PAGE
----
March 7, 2011
Well-connected New Yorkers have taken the unusual step of suing the city to remove a controversial bicycle lane in a wealthy neighborhood of Brooklyn, the most potent sign yet of opposition to the Bloomberg administration’s marquee campaign to remake the city’s streets.
The lawsuit, filed on Monday in State Supreme Court in Brooklyn, comes after a year of dueling petitions, pamphlets and rallies over a bike path installed by the city last summer along Prospect Park West.
But while the suit seeks only the removal of that particular lane, it incorporates criticisms of the administration’s overall approach in carrying out the high-profile initiatives of its transportation commissioner, Janette Sadik-Khan, including placing pedestrian plazas in Times and Herald Squares and rededicating dozens of miles of traffic lanes for bicycle use.
Although this is not the first legal challenge against bike lanes in New York City — the Koch administration was sued in 1980 — the case opens a new front in one of the most heated civic disputes since smoking was banned in bars.
The suit also quotes e-mail correspondence that suggests a close relationship between top Department of Transportation officials and the cycling advocates who are vocal supporters of expanding the city’s bicycle network.
The lawsuit, filed by a group with close ties to Iris Weinshall, the city’s transportation commissioner from 2000 to 2007 and the wife of Senator Charles E. Schumer, accuses the Transportation Department of misleading residents about the benefits of the lane, cherry-picking statistics on safety improvements and collaborating with bicycle activists to quash community opposition.
Opponents have criticized the two-way bicycle lane for reducing room for cars and restricting the views of pedestrians crossing the street. The basis of the legal complaint is rooted in a state statute that allows challenges to government actions deemed to be arbitrary or unfair.
The opponents are being represented pro bono by Jim Walden, a lawyer at the firm Gibson Dunn and a contributor to the 2010 campaign of Mr. Schumer.
Officials at the Transportation Department said on Monday that they had not yet had a chance to fully review the lawsuit. But Seth Solomonow, a department spokesman, said in an e-mail that the agency stood by the project’s success.
“This project has clearly delivered the benefits the community asked for,” Mr. Solomonow wrote. “Speeding is down dramatically, crashes are down, injuries are down, and bike ridership has doubled on weekends and tripled on weekdays.”
Brad Lander, a City Council member whose district overlaps part of the lane, conducted a survey last year that found that more than 70 percent of residents in Park Slope, Brooklyn, supported the lane, although only about half of the residents on Prospect Park West were in favor.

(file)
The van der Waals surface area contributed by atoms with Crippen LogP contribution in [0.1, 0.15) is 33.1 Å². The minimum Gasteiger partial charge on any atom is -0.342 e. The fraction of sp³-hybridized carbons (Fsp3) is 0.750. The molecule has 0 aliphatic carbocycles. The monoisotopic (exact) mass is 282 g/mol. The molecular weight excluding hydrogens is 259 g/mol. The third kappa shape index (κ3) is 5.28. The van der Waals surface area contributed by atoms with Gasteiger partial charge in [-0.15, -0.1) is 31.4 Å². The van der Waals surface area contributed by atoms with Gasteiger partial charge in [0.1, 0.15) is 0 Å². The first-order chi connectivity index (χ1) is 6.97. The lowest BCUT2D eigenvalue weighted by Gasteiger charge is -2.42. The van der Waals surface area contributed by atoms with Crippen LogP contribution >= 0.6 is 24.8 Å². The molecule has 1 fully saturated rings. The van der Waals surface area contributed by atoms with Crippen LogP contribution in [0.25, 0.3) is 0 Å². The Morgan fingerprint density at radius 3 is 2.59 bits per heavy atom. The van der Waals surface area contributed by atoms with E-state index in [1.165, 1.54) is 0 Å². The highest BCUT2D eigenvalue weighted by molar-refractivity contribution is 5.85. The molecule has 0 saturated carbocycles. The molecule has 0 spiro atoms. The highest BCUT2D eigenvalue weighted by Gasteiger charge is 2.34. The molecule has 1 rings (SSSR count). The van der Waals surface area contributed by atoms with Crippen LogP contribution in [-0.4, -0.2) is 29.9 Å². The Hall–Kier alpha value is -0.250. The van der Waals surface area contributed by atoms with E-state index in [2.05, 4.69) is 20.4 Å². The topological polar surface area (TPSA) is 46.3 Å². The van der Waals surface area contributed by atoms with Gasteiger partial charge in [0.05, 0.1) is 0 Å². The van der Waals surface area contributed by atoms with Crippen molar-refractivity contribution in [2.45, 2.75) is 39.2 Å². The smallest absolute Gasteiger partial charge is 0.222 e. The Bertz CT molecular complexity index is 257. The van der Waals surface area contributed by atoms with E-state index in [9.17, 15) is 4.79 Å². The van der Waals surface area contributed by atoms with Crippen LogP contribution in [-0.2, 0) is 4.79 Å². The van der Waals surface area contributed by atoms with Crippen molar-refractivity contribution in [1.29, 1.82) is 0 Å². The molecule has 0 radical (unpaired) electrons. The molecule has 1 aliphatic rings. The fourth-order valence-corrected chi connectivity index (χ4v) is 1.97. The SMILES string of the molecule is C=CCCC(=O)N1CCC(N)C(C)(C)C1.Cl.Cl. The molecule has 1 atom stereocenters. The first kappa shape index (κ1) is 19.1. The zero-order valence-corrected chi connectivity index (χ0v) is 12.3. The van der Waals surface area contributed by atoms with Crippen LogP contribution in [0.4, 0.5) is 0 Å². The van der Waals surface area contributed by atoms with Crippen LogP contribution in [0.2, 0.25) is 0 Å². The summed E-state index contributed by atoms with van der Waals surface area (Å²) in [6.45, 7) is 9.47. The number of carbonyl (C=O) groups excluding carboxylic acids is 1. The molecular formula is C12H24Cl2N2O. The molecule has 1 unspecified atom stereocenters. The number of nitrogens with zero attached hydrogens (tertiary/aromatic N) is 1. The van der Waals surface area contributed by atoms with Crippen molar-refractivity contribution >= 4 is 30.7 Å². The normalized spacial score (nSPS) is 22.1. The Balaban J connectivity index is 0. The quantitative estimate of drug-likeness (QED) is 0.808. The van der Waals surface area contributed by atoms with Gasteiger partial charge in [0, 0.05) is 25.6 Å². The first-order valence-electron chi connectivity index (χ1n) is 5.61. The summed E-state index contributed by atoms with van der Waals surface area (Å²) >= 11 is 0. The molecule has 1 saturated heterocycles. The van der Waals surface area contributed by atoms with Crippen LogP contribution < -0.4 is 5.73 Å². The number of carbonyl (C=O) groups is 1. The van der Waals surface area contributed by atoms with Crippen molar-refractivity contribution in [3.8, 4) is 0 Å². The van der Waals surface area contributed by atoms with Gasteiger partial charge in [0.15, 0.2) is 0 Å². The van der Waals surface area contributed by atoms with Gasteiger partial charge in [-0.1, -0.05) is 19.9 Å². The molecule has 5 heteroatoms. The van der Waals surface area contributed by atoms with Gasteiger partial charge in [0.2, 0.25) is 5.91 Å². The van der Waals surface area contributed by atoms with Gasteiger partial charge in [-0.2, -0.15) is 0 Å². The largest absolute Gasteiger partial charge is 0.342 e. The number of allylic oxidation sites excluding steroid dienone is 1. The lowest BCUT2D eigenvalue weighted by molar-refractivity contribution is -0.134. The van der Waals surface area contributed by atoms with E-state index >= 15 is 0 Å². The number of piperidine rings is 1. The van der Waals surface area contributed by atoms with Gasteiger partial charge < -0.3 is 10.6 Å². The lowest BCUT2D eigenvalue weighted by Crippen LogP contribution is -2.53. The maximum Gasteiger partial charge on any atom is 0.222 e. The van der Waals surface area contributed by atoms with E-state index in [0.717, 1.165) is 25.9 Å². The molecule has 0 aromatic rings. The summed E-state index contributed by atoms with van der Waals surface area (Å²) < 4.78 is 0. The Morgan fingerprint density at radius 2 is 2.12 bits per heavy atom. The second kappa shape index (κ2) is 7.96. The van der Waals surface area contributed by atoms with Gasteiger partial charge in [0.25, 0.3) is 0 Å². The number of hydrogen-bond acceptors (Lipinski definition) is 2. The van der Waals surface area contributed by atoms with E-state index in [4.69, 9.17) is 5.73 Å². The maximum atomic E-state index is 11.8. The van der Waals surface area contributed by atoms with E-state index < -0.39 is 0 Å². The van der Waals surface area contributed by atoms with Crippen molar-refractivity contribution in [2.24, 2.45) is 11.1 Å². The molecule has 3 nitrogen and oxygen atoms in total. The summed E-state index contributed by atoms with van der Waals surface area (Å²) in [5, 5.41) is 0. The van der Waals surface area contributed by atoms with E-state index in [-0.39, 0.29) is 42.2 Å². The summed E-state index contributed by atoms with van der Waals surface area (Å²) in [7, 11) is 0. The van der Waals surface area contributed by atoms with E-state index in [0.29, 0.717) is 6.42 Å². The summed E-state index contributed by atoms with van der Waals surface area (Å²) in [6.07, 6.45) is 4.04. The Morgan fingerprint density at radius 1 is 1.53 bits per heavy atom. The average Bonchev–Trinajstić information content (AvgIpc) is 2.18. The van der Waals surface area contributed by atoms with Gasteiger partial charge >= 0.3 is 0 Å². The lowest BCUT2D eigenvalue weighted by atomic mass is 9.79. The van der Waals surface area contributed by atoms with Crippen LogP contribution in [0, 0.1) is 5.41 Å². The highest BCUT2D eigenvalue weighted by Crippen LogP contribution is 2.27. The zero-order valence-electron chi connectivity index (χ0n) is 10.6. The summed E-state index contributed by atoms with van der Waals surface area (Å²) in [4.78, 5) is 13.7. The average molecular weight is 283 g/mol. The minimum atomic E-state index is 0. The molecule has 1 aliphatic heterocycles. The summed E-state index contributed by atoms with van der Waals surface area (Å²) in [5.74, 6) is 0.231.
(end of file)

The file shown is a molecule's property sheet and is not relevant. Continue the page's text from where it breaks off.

“Most residents feel that Prospect Park West is now a calmer, safer street,” Mr. Lander said on Monday. “People feel calmer on it as pedestrians and, of course, as cyclists.”
The opponents, however, disputed that safety had improved, and their suit argues that the department presented “deceptive” statistics. They also accuse transportation officials of ignoring required environmental reviews and subverting a public review process by presenting a full report on the lane only after the decision was made to make it permanent.
“You feel it’s a fait accompli,” said Carol Linn, 61, one of the principals behind the opposing group.
The opponents also produced e-mail correspondence that they sought to portray as an effort by the Transportation Department to coordinate criticism of the lane’s opponents.
In an exchange from June, Ryan Russo, the department’s assistant commissioner for traffic management, told Aaron Naparstek, a leading bicycle advocate, that the lane “is under serious attack,” and he asked whether Park Slope Neighbors, a neighborhood group in favor of the lane, was “counterattacking” the criticism.
“There are enough important people talking to other important people for me to worry and to require neutralizing,” Mr. Russo wrote in the e-mail.
In the same exchange, Mr. Naparstek forwarded a comment he had posted to Streetsblog, the bicycle advocacy Web site he had co-founded, that described the lane’s opponents as “shameless, selfish pigs” who “need to be publicly disgraced every time they pop their heads up.” The post also contained a parody of an anti-lane pamphlet distributed by opponents.
“That’s quite enjoyable,” Mr. Russo replied, adding, with an emoticon wink, that Mr. Naparstek was now “a blog post ranter rather than a blog empire runner.”
A spokesman did not directly address Mr. Russo’s e-mails, but said the Transportation Department spoke to both supporters and opponents on its projects. Mr. Naparstek, asked about the exchange, replied in an e-mail, “I’ll admit it: I’m a little bit aggravated that a wealthy and politically connected group is working to kill a project that the community requested, that makes Prospect Park West safer.”
Oscar G. Chase, a professor at New York University School of Law who had not seen the suit, said the statute it invoked was commonly used.
“When people don’t like government decisions,” he said, “this is the vehicle they use.”
Tim Stelloh contributed reporting.